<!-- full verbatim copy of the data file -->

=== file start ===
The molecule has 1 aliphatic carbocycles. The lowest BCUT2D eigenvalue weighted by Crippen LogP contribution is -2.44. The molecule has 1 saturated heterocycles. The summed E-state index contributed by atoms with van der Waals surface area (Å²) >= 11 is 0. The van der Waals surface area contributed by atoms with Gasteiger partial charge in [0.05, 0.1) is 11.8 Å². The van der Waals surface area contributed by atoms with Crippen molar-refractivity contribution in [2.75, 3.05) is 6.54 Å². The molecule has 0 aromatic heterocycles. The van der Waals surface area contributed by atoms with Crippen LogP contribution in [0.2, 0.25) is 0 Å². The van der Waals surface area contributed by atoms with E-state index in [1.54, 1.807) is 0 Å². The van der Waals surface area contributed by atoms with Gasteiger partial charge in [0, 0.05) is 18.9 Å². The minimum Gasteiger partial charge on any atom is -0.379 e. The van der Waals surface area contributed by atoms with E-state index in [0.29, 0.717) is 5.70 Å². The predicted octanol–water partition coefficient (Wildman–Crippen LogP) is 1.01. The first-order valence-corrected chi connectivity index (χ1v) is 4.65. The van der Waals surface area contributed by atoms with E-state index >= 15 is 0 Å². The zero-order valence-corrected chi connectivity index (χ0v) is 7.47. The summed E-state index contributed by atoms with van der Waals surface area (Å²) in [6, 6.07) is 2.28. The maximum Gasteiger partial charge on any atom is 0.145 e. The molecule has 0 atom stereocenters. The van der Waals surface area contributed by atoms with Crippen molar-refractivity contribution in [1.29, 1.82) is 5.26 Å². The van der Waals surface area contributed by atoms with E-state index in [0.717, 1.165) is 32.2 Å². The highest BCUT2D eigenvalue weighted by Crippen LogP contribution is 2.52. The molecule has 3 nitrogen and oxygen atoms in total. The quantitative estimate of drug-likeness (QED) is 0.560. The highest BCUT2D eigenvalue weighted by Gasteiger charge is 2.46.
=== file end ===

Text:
The molecule has 1 aliphatic carbocycles. The lowest BCUT2D eigenvalue weighted by Crippen LogP contribution is -2.44. The molecule has 1 saturated heterocycles. The summed E-state index contributed by atoms with van der Waals surface area (Å²) >= 11 is 0. The van der Waals surface area contributed by atoms with Gasteiger partial charge in [0.05, 0.1) is 11.8 Å². The van der Waals surface area contributed by atoms with Crippen molar-refractivity contribution in [2.75, 3.05) is 6.54 Å². The molecule has 0 aromatic heterocycles. The van der Waals surface area contributed by atoms with Crippen LogP contribution in [0.2, 0.25) is 0 Å². The van der Waals surface area contributed by atoms with E-state index in [1.54, 1.807) is 0 Å². The van der Waals surface area contributed by atoms with Gasteiger partial charge in [0, 0.05) is 18.9 Å². The minimum Gasteiger partial charge on any atom is -0.379 e. The van der Waals surface area contributed by atoms with E-state index in [0.29, 0.717) is 5.70 Å². The predicted octanol–water partition coefficient (Wildman–Crippen LogP) is 1.01. The first-order valence-corrected chi connectivity index (χ1v) is 4.65. The van der Waals surface area contributed by atoms with E-state index >= 15 is 0 Å². The zero-order valence-corrected chi connectivity index (χ0v) is 7.47. The summed E-state index contributed by atoms with van der Waals surface area (Å²) in [6, 6.07) is 2.28. The maximum Gasteiger partial charge on any atom is 0.145 e. The molecule has 0 atom stereocenters. The van der Waals surface area contributed by atoms with Crippen molar-refractivity contribution in [1.29, 1.82) is 5.26 Å². The van der Waals surface area contributed by atoms with E-state index in [0.717, 1.165) is 32.2 Å². The highest BCUT2D eigenvalue weighted by Crippen LogP contribution is 2.52. The molecule has 3 nitrogen and oxygen atoms in total. The quantitative estimate of drug-likeness (QED) is 0.560. The highest BCUT2D eigenvalue weighted by Gasteiger charge is 2.46.